This means war

tug of war

The Guild is now in a “dispute” with the Government after news which left national president George Tambassis “staggered”

Mr Tambassis has sent a communique to Guild members advising that the organisation is “currently in a dispute with the Government after we learned of their intention to implement sweeping changes to the Pharmaceutical Benefits Scheme which would have a devastating impact on the viability of community pharmacy businesses across Australia”.

Mr Tambassis wrote of a “sense of astonishment and anger” over the proposed measure, which would see prescription quantities increased from one month to two months to more than 140 molecules on the PBS.

This proposal followed an unpublished recommendation from the Pharmaceutical Benefits Advisory Committee, he writes.

“This would be a retrograde step which would put quantity ahead of quality use of medicines, triggering much lower medication adherence rates among patients with chronic illnesses, leading ultimately to higher health costs.

“The proposed change would also have had a catastrophic effect on community pharmacy businesses.

“Profitability of many pharmacies would have been effectively halved, sending them to the wall, with mass loss of jobs and displacement of vital patient services.

“The knock-on effects of such a measure would be calamitous for our sector and the Australian health system.”

Mr Tambassis says that the Federal Government intended to implement the measure without consultation with the Pharmacy Guild.

“I am staggered that such a measure was countenanced and prepared for implementation without any consultation with the Guild, in clear breach of the Community Pharmacy Agreement,” he writes.

“We believe we have succeeded in dissuading the Government from proceeding with this destructive, unwarranted idea, but we cannot rest until we are confident it is off the table – now and forever.”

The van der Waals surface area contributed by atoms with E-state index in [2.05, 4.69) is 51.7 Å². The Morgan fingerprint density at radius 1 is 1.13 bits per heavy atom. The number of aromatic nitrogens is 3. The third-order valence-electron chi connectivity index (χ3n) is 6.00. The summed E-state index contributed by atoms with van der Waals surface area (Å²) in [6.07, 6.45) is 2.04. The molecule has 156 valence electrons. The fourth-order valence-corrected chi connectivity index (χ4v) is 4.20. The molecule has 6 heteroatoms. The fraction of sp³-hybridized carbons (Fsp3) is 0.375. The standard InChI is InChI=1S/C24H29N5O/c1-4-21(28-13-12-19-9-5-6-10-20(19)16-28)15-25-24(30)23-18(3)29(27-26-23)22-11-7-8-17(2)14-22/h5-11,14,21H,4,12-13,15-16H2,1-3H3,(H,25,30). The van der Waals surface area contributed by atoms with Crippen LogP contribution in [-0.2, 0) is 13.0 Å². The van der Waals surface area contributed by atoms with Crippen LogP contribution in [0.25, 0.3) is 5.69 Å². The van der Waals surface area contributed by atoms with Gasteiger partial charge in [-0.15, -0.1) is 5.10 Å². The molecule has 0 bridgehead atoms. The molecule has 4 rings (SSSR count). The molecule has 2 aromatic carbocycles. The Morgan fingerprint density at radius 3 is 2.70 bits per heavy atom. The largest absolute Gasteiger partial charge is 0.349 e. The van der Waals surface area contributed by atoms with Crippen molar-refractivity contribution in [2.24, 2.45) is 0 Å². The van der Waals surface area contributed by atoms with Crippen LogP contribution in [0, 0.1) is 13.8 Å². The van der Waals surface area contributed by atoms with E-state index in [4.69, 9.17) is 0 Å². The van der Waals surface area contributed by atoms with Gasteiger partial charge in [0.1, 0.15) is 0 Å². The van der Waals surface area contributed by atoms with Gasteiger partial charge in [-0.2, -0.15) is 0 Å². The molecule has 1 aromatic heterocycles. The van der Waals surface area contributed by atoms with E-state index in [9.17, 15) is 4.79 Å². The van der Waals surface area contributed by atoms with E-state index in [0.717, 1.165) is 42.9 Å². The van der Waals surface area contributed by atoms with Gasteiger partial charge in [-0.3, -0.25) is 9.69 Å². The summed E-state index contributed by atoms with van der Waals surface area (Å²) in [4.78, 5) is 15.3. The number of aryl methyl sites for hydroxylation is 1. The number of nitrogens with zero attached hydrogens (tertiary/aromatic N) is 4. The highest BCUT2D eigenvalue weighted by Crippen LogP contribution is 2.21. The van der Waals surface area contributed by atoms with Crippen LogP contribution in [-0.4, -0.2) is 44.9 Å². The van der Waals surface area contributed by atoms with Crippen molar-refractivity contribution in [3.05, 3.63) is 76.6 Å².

Mr Tambassis says that he has written to Prime Minister Scott Morrison and Treasurer Josh Frydenberg regarding what he calls this “near catastrophe”.

He says he has urged them to move to restore Pharmacy Guild members’ confidence in the Government’s capacity to “understand their needs, the needs of their staff and patients, and the needs of the banks who provide the finance that underpins the businesses”.

The Guild has demanded a letter of support for community pharmacy.

Mr Tambassis says that this must include an express commitment that the 7CPA ensure that, “at a minimum, aggregate and per prescription remuneration for community pharmacies dispensing medicines is maintained in real terms as stated in the current 6CPA”.

The request also demands that the Government provide an express commitment that where, during the term of the Seventh Agreement, the Australian Government proposes a health related reform that may impact community pharmacy, any decision to proceed must be with written agreement of the Guild.

It also asks the Government to provide “An express commitment to restore the universality of the PBS by removing the flawed optional $1 discount of the PBS co-payments, in line with the recommendation of the Pharmacy Remuneration and Regulation Review, and replacing it with an across-the-board $1 reduction in the co-payments”.

On Wednesday, Mr Tambassis also provided an opinion piece for publication in pharmacy media, which was published by the AJP.

In this piece, he urged that legislators “not wreck the best medicine system in the world” by increasing the quantities of medicines routinely dispensed on a PBS script.